Your first home search may be different than you anticipate
If you’re pursuing financial stability as you purchase your first home, we should consider this purchase with a financial lens. It does not mean we have to get fancy with numbers. You do not need to understand the alphabet soup of mortgages, retirement accounts, and tax code! What it does mean is that we will think about more than, “Can you afford this number today.” Learn more about my framework for finding a great first-time home, below.
Room for improvement
This might feel a little sad. Stick with me, though, ok? Your first house might not look like what you want it to look like, at least not yet. This is actually a good thing! Great first homes are often not updated!
Typically speaking, houses with unusual paint, outdated kitchens, dated wallpaper, or worn out carpet will turn some buyers away. With fewer buyers interested in the house, there is less competition! Less competition typically means a lower price. YAY, right?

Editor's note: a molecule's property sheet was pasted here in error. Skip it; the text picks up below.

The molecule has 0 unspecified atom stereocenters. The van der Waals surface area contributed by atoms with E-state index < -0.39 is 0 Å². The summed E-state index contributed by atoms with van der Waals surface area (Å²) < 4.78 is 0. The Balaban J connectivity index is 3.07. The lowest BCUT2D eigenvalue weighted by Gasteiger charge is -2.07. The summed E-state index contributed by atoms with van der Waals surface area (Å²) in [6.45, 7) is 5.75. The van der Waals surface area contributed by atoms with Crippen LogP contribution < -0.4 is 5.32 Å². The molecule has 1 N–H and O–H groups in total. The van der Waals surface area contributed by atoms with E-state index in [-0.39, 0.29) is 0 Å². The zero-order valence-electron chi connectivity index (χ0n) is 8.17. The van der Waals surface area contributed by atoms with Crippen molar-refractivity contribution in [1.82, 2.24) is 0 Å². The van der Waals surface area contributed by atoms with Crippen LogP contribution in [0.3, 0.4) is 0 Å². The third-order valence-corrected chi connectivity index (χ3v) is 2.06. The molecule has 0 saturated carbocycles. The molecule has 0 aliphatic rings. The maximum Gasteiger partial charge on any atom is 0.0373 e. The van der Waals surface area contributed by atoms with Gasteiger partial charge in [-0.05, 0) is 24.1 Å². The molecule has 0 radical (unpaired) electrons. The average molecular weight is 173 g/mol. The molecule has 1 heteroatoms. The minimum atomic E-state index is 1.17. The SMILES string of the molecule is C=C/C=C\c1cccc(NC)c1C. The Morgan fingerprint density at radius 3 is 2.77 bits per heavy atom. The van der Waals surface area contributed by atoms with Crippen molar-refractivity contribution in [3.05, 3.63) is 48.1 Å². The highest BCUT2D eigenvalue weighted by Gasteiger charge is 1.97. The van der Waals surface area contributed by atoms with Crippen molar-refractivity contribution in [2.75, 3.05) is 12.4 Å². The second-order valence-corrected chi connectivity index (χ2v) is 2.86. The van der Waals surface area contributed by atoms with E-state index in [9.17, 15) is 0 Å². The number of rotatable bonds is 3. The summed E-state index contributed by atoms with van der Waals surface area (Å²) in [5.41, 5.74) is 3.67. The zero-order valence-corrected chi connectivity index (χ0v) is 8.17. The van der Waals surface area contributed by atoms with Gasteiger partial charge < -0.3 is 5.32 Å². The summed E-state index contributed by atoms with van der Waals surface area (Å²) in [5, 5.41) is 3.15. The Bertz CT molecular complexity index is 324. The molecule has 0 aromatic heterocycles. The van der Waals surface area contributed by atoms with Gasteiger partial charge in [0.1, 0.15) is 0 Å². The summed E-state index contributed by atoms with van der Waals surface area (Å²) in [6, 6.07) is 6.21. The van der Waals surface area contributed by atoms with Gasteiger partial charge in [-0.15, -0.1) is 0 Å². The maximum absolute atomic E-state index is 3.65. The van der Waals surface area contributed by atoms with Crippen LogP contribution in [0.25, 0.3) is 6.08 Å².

If you’re willing to either DIY or hire folks to complete the work, you get to make it look how YOU want it to look, and you’ll likely save money doing it. Win, win.
If this worries you, know that I am going to be right there alongside you! I can help estimate how hard various undertakings might be. We spent years fixing up our first house with more confidence than competence, so I can give you my take on things ; )
We may luck out and find a great first home that already looks the way you like, and at a price you can afford.
HOAs: the good, the bad, and the expensive